Magazine article Anglican Journal
Breakfast in New Orleans ... Dinner in Timbuctu Bruce Cockburn
Breakfast In New Orleans ... Dinner In Timbuctu
True North / Universal
IN BASEBALL, they talk about five-tool players -- players who can run with speed, field their position flawlessly, throw the ball with strength and accuracy, hit for a high batting average and hit with power. They are rare.
Within music, one could coin the term four-tool player. Such a person would be as rare as their baseball counterpart. They would play a lead instrument with uncommon skill and virtuosity, write engaging and musically involved melodies, pen lyrics with a poet's grace, and sing those lyrics with distinctive charm.
Such a person is Bruce Cockburn. The Canadian legend's achievements have been chronicled for years, and much ink has been spilled on his behalf in this very column through the years.
However, Cockburn's 30-year career has yielded much less commercial success than has been his due. Indeed, he has often called hits "occasional accidents." He has had only one bona- fide hit in the United States -- Wondering Where The Lions Are, nearly 20 years ago -- and as much as one hates to admit it, the U.S. market drives the rock music industry.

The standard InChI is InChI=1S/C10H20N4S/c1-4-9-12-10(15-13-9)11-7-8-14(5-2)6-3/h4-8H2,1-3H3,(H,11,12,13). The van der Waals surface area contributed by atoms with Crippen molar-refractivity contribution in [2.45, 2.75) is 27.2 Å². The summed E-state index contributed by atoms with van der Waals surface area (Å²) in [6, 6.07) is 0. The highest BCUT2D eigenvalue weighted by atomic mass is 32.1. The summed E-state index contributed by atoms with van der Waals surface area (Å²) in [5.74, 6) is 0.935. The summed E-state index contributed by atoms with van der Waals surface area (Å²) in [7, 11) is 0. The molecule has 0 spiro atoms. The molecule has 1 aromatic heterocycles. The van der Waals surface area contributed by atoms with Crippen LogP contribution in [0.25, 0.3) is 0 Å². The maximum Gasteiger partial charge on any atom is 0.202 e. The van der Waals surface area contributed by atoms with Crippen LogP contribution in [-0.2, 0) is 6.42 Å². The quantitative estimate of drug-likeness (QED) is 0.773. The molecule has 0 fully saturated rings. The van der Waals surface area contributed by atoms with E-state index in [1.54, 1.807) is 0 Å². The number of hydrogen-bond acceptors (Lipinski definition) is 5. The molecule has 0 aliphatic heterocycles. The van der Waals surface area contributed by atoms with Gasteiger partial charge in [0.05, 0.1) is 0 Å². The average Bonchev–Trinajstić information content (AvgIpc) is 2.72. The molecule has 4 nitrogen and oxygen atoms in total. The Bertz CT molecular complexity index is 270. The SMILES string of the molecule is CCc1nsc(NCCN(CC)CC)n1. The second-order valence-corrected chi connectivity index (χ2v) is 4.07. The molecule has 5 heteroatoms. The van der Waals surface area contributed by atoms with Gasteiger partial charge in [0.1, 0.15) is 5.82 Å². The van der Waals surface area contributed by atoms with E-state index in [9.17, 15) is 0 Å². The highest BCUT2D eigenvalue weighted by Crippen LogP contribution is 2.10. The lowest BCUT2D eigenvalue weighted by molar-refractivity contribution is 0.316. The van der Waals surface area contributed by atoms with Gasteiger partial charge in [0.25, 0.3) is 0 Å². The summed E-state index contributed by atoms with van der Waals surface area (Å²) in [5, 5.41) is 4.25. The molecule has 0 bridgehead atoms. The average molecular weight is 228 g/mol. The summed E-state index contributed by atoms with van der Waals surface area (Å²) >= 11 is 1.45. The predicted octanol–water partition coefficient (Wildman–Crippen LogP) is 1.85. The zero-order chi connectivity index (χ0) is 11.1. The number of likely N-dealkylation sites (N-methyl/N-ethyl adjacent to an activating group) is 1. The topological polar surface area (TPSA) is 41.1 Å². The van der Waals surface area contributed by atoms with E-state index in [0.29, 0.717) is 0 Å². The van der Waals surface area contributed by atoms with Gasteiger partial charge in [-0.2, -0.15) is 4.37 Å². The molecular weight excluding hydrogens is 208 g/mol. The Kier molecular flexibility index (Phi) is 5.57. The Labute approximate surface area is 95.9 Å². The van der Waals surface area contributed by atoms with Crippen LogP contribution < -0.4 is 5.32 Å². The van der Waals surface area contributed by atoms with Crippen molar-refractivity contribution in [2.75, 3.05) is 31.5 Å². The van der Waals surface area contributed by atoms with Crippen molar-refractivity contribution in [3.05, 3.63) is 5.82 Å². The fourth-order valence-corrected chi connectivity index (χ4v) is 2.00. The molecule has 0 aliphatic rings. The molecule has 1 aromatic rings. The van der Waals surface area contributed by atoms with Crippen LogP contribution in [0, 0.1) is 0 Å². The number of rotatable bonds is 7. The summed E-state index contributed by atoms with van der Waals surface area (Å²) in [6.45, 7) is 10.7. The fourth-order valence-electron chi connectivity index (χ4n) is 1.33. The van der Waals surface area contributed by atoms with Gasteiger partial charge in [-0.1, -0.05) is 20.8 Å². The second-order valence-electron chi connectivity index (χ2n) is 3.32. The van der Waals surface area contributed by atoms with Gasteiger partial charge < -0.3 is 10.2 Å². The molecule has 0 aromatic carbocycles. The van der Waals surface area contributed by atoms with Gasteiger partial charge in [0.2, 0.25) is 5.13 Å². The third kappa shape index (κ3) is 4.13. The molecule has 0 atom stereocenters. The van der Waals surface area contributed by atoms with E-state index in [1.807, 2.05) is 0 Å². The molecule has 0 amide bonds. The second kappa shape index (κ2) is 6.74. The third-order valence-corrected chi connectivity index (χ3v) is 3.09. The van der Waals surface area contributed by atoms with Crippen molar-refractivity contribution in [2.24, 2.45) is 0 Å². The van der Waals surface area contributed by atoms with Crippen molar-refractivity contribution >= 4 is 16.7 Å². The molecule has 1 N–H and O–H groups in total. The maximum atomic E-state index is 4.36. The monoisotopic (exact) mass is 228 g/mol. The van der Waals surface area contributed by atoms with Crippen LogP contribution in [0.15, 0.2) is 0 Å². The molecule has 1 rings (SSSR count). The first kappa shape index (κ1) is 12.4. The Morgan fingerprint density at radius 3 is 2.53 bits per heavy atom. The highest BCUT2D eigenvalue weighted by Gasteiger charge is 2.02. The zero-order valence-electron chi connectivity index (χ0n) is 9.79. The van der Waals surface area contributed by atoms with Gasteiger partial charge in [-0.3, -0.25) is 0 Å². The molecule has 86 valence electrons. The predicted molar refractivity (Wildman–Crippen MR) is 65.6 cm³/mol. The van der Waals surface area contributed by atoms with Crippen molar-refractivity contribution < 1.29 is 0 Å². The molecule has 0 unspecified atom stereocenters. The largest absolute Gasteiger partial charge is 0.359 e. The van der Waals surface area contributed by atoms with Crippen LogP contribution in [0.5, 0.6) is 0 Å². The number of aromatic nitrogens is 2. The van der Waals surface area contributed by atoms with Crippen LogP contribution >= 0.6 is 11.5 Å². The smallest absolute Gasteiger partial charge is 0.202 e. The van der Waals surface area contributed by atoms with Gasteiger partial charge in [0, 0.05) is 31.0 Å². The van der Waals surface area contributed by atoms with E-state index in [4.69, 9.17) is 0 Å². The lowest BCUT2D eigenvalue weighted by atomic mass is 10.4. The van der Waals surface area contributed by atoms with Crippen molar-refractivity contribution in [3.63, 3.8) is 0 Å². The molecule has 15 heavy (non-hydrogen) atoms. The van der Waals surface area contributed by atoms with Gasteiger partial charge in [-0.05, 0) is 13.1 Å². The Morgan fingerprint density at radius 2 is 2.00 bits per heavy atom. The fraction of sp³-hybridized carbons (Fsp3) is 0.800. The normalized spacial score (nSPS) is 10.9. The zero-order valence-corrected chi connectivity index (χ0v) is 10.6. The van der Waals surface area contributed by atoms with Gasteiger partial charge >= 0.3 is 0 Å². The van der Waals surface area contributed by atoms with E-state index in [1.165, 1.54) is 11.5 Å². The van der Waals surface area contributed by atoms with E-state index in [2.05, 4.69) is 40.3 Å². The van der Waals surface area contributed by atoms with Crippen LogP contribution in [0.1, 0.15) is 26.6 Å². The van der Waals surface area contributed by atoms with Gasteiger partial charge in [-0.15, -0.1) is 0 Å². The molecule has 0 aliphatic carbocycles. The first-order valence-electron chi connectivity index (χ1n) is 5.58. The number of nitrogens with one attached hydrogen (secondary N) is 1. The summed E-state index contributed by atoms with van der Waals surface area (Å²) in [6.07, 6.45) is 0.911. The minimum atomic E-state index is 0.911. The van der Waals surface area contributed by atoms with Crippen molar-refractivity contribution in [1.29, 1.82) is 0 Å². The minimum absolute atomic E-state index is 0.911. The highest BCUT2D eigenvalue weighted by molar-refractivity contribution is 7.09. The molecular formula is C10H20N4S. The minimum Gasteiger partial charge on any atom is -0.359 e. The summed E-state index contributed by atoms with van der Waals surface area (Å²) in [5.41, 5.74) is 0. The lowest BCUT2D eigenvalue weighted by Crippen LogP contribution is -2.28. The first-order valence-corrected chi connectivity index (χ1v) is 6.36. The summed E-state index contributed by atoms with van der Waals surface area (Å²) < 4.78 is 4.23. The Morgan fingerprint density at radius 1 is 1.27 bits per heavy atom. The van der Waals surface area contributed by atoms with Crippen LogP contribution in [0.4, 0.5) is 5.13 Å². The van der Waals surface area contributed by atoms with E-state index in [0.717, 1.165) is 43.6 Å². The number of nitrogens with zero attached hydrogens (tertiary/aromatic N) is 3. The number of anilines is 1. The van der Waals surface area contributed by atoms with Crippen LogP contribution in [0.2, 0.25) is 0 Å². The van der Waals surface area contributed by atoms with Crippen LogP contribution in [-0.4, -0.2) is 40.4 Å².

Cockburn's time, however, may be coming at age 54. His 25th album, Breakfast In New Orleans ... Dinner In Timbuctu, is selling well, buoyed by the quick rise up the charts of the first single, Last Night Of The World. It achieved No. 1 most added status stateside in the adult album alternative category. That is industry parlance for a major hit. Canadian success is occurring in all formats.
Again co-produced by Canada's Colin Linden, Cockburn's latest is a less sombre work than some of his discography, and the feel is sometimes languid rather than intense.
That can be a good thing, as the casual listener may find this a less exhausting and demanding listen than is the case with some of his past work. …